Sins of Sevin

Page 56

She and Luke were playing cards when I showed up for the first time since Evangeline’s appearance at my door.

“You look like you got run over by a truck, son,” Addy said. “What’s going on?”

Taking a seat at the table, I put my feet up on the chair opposite me. I let out a deep breath and rubbed my tired eyes. “She came to see me.”

Addy placed her deck of cards down and got up to grab me a beer from the fridge. “I figured she would. I told her to.”

“You told her to?”

Half smiling, she placed the bottle firmly down in front of me. “Sure did.”


“Because the sooner you get the inevitable over with, the better. Tell me what happened.”

“I slammed the door in her face.”

Addy and Luke looked at each other and started to laugh.

Looking between them, I asked, “What exactly about this is funny?”

Addy shook her head and crossed her arms. “You can’t do that, Sevin. You can’t run from her.”

“Why the hell not?”

“Because now that you know where she is, you won’t be able to ignore it.”

“I don’t know where she is.”

“You do, because I’m going to tell you.”

“I don’t want to know.”

“She lives at 15 Great Road in Wichita.”

Damn it.

“Addy…I didn’t want to know.”

“Yes, you do. You should also know that she’s married.”

My heart sank.


Goddammit. If I hated her so much, why did that news devastate me?

“Something is not right with her, Sevin.”

“What do you mean?”

“I don’t know. I got a really bad feeling. She seemed reluctant to say her address, made me promise not to go there if she gave it to me. We need to check things out.”

My chair skidded as I got up and walked toward the window. “I’m checking out, alright. Checking out altogether from this. I can’t go down this road with Evangeline again.”

“I don’t get why you’re acting like this toward her,” Luke said. “She seemed really sweet, and she’s definitely sorry for what she did. You should at least talk to her.”

I walked over to my brother and flicked one of the cards at him. “If you weren’t gay, I’d think she put you under the same spell she put on me when I was your age.”

“Ain’t that the truth,” Addy said. “Listen to your little brother, though. Vangie’s a good person and deserves forgiveness. I’m not saying that has to happen overnight or even soon. But you know our girl has always allowed herself to be led by fear and her conscience. She left because she felt she had no choice, probably couldn’t handle the guilt given Elle’s predicament. Whatever the reason, it was the wrong decision; we know that. But we can’t change the past. She’s married anyway now. It’s not like we’re suggesting you take up where things left off. Probably too late for that. You just need to find it in yourself to forgive her.”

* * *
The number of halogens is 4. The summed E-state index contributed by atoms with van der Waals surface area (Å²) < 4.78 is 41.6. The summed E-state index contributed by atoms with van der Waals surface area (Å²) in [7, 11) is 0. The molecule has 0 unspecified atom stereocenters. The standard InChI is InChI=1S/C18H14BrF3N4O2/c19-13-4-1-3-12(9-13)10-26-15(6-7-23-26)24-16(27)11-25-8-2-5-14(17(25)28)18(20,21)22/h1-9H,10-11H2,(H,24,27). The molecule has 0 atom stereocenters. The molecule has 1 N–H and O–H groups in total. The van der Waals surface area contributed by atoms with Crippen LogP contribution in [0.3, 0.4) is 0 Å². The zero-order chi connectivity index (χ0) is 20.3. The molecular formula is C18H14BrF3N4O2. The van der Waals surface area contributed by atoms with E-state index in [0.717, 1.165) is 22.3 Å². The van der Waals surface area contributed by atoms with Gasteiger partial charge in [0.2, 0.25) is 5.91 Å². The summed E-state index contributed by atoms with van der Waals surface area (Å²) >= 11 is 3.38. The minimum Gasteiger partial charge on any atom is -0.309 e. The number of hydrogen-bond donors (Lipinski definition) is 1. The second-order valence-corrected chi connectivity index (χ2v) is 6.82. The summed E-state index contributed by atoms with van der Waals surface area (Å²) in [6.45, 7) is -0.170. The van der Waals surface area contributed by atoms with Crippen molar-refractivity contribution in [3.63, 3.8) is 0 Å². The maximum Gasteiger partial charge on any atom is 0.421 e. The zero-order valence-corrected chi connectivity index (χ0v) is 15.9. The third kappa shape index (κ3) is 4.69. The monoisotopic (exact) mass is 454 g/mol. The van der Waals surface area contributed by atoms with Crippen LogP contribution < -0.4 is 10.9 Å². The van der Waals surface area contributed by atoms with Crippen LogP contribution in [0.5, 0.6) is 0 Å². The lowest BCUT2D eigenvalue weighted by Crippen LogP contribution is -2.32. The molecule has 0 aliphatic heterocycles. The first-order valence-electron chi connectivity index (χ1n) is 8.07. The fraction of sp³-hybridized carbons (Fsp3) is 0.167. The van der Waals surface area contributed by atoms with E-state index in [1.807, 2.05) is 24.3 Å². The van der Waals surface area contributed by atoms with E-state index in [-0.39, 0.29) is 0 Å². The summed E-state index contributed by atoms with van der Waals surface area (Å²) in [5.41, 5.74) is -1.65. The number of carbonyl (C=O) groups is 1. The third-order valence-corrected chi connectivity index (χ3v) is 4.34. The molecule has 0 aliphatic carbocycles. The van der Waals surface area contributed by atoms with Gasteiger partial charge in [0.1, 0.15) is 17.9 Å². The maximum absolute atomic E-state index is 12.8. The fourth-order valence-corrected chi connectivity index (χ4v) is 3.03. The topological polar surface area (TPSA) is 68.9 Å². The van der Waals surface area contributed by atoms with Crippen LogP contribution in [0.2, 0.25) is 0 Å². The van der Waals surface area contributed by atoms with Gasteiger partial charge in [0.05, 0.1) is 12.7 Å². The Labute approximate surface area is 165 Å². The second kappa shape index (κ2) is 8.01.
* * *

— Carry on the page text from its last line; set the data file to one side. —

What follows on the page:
I took a sip of my beer and swallowed. “I’ll never forgive her.”

“I’m not saying you should forget, but you need to ask God to help you forgive.”


Two months had passed since she showed up at my door. Despite my vow to try to forget her, there wasn’t a day that went by that I didn’t think about Evangeline or try to piece together what happened to her in the years we were apart.

I was never the church going type. Growing up, church was simply an opportunity to get out of Lillian’s stagnant house or maybe meet some good girls to corrupt.

The period after Elle’s death was the first time in my life that I’d used church as a place to meditate, to meet with God and channel his guidance on my inner struggles.

Not wanting to deal with people from Sutton Provisions, I chose not to attend service at the main church in Dodge City. Instead, I went to the one in the next town over. That was where I met Nancy. She was a widow whose husband died in combat overseas, but she had no children. Nancy moved back home to Kansas to be closer to her parents and had been a shoulder to lean on for me lately given our similar situations. She’d meet me at service, sitting next to me and would sometimes drop meals off at my house during the week. Some evenings, she’d stay for a while, and we’d just talk. Nancy was there the day that Evangeline showed up at my door. Thankfully, she never pried about my strange reaction to my “sister in law.” While I was in no way ready for a relationship with someone, I had a feeling that Nancy wanted more with me and was just waiting in the wings for enough time to pass where it would be appropriate for me to start dating. I honestly didn’t know whether things with her would evolve into something. If she were truly looking for another husband, I needed to be careful not to get myself in over my head. For now, we were friends, and her presence was comforting.

On that particular Sunday, Nancy and I were holding hands during a prayer when I noticed a family a few pews up from us. I couldn’t put my finger on where I knew the father from. When he turned around to hand the donation basket to the people in front of us, his face just seemed familiar to me. The family had four daughters, three of them with lighter hair and a little darker-haired girl at the end of the pew who was missing the bottom half of her left arm. It dawned on me that they probably had her sit on the leftmost corner so that she could use her right hand to hold her sister’s during the prayer. It made me think about the fact that everyone has their own unique challenges. This little girl’s struggle was a lot different than my internal ones, but nevertheless, we all came together on Sunday to seek guidance from the same power. Something about that realization gave me renewed strength, like I wasn’t alone in this crazy life.

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